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Art Teacher Interview Questions

By The Arty Teacher - August 12, 2020

If you’re about to be interviewed or you’re a head of department who is going to be doing the interviewing, you’ll find the questions below useful.  As an interviewee, you can’t anticipate every question but if you write down answers to the questions below, you’ll certainly fly through a good part of the interview.  Writing the answers down will help you remember them. There is a link at the bottom of the post so that you can download these questions if you wish.

Before Your Answer The Questions

Before you answer the questions below, think about what special skills and talents you have.  What makes you the most appropriate candidate for the job?  What great experiences and successes have you had that you want to tell them about.  I’ve always gone into an interview thinking ‘I’m not leaving without telling them about x, y and z.’  Try to work your special skill set and strengths into your answers.

  • What three words describe you?
  • Why do you want to work at this school?
  • What characteristics make an effective and successful lesson?
  • How do you use technology in the art room?
  • Describe a successful lesson you’ve taught recently.
  • Describe an unsuccessful lesson you’ve taught recently and how you would do it differently next time.
  • What is your biggest strength?
  • What is your biggest weakness?
  • Can you give an example of how you have contributed to whole school life?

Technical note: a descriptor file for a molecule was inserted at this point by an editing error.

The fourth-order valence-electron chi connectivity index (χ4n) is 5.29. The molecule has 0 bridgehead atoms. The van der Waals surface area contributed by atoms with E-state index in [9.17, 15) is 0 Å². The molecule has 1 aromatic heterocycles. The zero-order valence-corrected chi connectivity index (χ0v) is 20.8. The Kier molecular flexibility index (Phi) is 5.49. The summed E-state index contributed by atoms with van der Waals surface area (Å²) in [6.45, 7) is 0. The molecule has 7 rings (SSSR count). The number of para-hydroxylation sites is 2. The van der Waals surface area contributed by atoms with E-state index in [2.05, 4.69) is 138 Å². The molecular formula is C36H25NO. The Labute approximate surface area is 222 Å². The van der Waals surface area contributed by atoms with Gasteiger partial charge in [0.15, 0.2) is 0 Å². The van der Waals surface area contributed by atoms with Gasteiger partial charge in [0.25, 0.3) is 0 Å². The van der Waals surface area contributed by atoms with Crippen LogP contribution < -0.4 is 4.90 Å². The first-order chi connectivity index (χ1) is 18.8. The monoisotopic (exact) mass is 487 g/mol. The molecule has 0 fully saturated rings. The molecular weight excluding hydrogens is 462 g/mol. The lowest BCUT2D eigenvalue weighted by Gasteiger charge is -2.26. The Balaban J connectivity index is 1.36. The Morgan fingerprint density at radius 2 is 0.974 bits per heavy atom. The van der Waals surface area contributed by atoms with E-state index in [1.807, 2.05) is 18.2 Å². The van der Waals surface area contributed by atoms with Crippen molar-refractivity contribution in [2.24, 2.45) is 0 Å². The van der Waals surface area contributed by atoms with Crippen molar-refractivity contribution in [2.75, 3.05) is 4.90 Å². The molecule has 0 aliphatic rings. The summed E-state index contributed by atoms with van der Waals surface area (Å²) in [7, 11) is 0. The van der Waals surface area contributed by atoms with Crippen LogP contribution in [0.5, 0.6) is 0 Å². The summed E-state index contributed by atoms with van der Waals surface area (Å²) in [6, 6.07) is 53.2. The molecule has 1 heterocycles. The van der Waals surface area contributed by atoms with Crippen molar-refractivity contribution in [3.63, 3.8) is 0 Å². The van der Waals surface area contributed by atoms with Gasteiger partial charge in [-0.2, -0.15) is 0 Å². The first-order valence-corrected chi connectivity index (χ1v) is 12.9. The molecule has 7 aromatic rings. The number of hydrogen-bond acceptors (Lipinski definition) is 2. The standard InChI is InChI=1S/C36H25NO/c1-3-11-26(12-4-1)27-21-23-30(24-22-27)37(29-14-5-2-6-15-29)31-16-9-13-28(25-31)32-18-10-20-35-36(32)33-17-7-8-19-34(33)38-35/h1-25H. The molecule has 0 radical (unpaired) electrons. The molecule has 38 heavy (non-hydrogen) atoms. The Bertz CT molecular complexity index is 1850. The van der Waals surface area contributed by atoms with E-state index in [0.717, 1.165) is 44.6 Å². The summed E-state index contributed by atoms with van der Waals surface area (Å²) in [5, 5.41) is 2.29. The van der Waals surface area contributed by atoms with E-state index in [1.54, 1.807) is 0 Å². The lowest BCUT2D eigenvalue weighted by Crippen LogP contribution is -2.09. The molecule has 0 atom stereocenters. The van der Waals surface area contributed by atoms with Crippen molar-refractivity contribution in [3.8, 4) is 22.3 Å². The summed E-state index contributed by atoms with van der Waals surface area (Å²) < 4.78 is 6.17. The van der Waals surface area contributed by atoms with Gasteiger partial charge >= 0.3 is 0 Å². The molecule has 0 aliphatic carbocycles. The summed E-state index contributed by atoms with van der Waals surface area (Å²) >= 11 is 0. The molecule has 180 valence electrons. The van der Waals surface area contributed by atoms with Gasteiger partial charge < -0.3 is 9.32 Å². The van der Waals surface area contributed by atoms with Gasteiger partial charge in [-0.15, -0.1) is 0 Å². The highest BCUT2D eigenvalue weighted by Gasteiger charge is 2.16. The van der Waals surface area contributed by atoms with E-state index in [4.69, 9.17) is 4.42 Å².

• How would you manage a student who was not on task?
  • How do you manage behaviour in your classroom?
  • How do you ensure the most able/ least able achieve in your lessons?
  • Explain how you differentiate in the classroom.
  • What makes a good teacher?
  • What makes a good art teacher?
  • Why is art important?
  • How do students know they belong when they are in your classroom?
  • What is the best team you have worked in and what role did you play?
  • What would you do for a lesson with only scissors, paper and tape and no lesson plan?
  • What’s the difference between a good and outstanding lesson?
  • How do you engage boys in art?

And of course…

  • Do you have any questions for us?

Make sure you’re armed with a question that shows you’ve done your research about the school.  If your prepared question has already been addressed within the interview simply say that you were going to ask about ‘X’ but that they’ve already answered that question. Or have more than one question.  If you didn’t get the opportunity to share some of your special skills and talents within the questioning, be bold and ask if you can share your experience. ‘May I tell you about a particularly successful art club I ran…’ ‘May I tell you about an intervention strategy that I’ve had great success with…’

If you have any interview questions that you’ve been asked that are not listed above please comment below.  To download this list of questions in a form ready for you to fill in, please click the image below.

Art Teacher Interview Questions

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The Arty Teacher

Sarah Crowther is The Arty Teacher. She is a high school art teacher in the North West of England. She strives to share her enthusiasm for art by providing art teachers around the globe with high-quality resources and by sharing her expertise through this blog.